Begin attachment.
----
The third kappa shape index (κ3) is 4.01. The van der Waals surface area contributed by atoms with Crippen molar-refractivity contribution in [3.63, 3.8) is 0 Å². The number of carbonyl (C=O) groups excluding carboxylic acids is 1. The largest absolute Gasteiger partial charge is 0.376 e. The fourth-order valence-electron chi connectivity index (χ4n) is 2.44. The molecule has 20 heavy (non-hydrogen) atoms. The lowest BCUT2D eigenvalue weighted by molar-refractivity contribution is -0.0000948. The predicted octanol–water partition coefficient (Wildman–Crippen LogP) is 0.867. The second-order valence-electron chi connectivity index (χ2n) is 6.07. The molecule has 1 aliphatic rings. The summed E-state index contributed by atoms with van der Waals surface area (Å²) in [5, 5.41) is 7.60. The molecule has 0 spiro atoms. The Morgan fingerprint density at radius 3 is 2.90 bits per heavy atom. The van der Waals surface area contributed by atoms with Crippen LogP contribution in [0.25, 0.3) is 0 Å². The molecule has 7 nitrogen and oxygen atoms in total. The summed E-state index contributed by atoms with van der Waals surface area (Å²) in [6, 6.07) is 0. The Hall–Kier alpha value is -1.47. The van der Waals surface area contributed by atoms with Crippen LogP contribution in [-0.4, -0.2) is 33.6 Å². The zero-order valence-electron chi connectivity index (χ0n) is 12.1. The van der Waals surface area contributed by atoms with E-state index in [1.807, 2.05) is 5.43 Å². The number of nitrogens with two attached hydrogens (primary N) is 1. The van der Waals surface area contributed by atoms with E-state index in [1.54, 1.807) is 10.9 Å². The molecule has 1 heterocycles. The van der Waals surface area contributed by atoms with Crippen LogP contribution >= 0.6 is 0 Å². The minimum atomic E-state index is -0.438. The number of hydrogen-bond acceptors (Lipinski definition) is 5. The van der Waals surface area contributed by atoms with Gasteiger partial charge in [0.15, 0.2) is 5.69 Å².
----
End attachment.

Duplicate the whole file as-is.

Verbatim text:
The third kappa shape index (κ3) is 4.01. The van der Waals surface area contributed by atoms with Crippen molar-refractivity contribution in [3.63, 3.8) is 0 Å². The number of carbonyl (C=O) groups excluding carboxylic acids is 1. The largest absolute Gasteiger partial charge is 0.376 e. The fourth-order valence-electron chi connectivity index (χ4n) is 2.44. The molecule has 20 heavy (non-hydrogen) atoms. The lowest BCUT2D eigenvalue weighted by molar-refractivity contribution is -0.0000948. The predicted octanol–water partition coefficient (Wildman–Crippen LogP) is 0.867. The second-order valence-electron chi connectivity index (χ2n) is 6.07. The molecule has 1 aliphatic rings. The summed E-state index contributed by atoms with van der Waals surface area (Å²) in [5, 5.41) is 7.60. The molecule has 0 spiro atoms. The Morgan fingerprint density at radius 3 is 2.90 bits per heavy atom. The van der Waals surface area contributed by atoms with Crippen LogP contribution in [0.25, 0.3) is 0 Å². The molecule has 7 nitrogen and oxygen atoms in total. The summed E-state index contributed by atoms with van der Waals surface area (Å²) in [6, 6.07) is 0. The Hall–Kier alpha value is -1.47. The van der Waals surface area contributed by atoms with Crippen LogP contribution in [-0.4, -0.2) is 33.6 Å². The zero-order valence-electron chi connectivity index (χ0n) is 12.1. The van der Waals surface area contributed by atoms with E-state index in [1.807, 2.05) is 5.43 Å². The number of nitrogens with two attached hydrogens (primary N) is 1. The van der Waals surface area contributed by atoms with E-state index in [1.54, 1.807) is 10.9 Å². The molecule has 1 heterocycles. The van der Waals surface area contributed by atoms with Crippen LogP contribution >= 0.6 is 0 Å². The minimum atomic E-state index is -0.438. The number of hydrogen-bond acceptors (Lipinski definition) is 5. The van der Waals surface area contributed by atoms with Gasteiger partial charge in [0.15, 0.2) is 5.69 Å².